The spreadsheet world largely involves a series of interrelated equations that incorporate direct relationships between variables. In other words, if I reduce head count in one area by 50, I know that my costs will diminish by (x) amount. In the data mining spectrum, decision-makers seek to gain a greater understanding of particular processes that are not fully explained by variables in an equation. For example, if I launch a particular marketing campaign for product A, what can I expect as a response rate from consumers within an acceptable variance?
Although some mining methodologies do not enable users to perform simulations into the future, they do provide a more reliable explanation of what is driving a business process. This reliability is obtained through the use of mathematical functions, algorithms and statistics.
One of the true value adds of data mining lies in its ability to examine a variety of business processes. Various data mining methodologies can help increase the knowledge of decision-makers across functional areas and in a variety of industries. Common applications include the ever-important CRM space, marketing and advertising, manufacturing, demand forecasting, product pricing, human resources, fraud detection and e-commerce. In fact, when considering some of the more robust mining methodologies, (e.g., neural networking and regression), decision- makers can actually gain a better understanding of the macro economy (e.g., GDP) as well.
Don't Ignore the Macro Economy
One of the main causes of poor corporate performance over the past year has been the inability to predict the slowdown in the overall economy. Companies continued to expand facilities, produce products and hire employees to meet the expected continued strong demand that prevailed into the beginning of the year 2000. As a result, firms were caught with an overabundance in the face of decreased demand for products and services.
Some of the more robust mining methodologies can help decrease the uncertainty of aggregate demand forecasts through the use of macroeconomic, time-series models. It must be noted, however, that this latter application delves into the space of econometric modeling.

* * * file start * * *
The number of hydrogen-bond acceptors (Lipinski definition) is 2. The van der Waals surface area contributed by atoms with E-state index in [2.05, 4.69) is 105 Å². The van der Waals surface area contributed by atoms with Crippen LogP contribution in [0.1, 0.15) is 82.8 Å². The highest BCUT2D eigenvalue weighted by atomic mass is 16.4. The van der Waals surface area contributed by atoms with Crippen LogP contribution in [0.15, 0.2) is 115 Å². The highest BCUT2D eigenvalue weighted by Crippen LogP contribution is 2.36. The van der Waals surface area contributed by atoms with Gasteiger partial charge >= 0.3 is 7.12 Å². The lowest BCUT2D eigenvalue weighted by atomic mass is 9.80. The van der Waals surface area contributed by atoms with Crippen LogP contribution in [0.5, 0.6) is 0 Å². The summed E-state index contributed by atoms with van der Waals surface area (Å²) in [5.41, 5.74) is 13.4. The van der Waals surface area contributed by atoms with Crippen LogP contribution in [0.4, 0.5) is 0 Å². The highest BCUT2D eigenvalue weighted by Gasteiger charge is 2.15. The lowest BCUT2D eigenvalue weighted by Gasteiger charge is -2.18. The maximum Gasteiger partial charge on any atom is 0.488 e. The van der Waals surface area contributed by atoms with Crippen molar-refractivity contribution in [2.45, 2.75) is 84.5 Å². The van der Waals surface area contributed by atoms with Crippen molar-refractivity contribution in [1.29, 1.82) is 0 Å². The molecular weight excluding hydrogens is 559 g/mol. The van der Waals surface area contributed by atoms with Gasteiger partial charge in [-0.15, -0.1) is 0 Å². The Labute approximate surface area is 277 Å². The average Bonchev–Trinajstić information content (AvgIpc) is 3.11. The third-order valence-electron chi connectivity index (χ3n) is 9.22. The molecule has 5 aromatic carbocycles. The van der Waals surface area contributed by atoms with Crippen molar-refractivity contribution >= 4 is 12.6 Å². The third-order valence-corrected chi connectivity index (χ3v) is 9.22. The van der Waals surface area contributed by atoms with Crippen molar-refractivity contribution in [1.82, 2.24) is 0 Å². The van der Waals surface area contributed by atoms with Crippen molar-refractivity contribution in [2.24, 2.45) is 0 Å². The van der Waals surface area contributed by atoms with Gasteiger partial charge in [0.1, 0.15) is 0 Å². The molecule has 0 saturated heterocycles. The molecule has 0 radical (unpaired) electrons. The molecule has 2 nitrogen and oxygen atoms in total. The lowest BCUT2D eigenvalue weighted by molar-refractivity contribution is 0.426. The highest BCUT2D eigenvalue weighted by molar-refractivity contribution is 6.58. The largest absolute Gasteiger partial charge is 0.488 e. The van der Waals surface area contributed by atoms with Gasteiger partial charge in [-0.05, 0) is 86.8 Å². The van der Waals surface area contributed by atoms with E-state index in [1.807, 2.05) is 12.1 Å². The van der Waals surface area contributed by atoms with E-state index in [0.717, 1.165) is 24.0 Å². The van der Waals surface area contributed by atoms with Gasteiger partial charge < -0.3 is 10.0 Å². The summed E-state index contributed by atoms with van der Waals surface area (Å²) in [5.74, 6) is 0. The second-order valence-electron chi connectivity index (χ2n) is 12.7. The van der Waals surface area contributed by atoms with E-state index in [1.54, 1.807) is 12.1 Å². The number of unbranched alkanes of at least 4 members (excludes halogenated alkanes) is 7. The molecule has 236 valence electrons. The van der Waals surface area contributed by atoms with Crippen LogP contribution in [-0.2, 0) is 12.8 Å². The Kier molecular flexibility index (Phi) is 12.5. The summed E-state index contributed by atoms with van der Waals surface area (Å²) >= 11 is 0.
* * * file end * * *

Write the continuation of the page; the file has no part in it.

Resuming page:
What's the Connection?
The connection between analytical applications and corporate productivity lies in the issue of knowledge creation and reduced uncertainty in the marketplace. The more basic form of analytics (e.g., the ability to conduct what-if simulations from interrelated equations) enables decision-makers to fine-tune business strategies rather than merely base actions on ad hoc assumptions. These applications provide tangible, direct answers to business simulations that help decision-makers augment corresponding strategies.
Results from data mining analytical analysis provide another value add to decision-makers. The various methodologies enable analysts to leverage vast amounts of data that is at the disposal of companies in all industries. In a nutshell, data mining gives analysts the ability to extract information from data that helps create and augment knowledge of many different business processes. This enhanced knowledge helps reduce the uncertainty as to what drives these processes, thereby providing powerful and tangible benefits to decision-makers.
Through the use of segmentation and decision trees, analysts can quickly determine paths of success or failure in business processes and highlight threshold points among variables that drive a process. Neural networks and regression give users a more detailed vision of how particular variables affect target or performance measures. Resulting models also permit decision-makers to perform simulations to test proposed strategies.
Common efficiency enhancements from data mining include: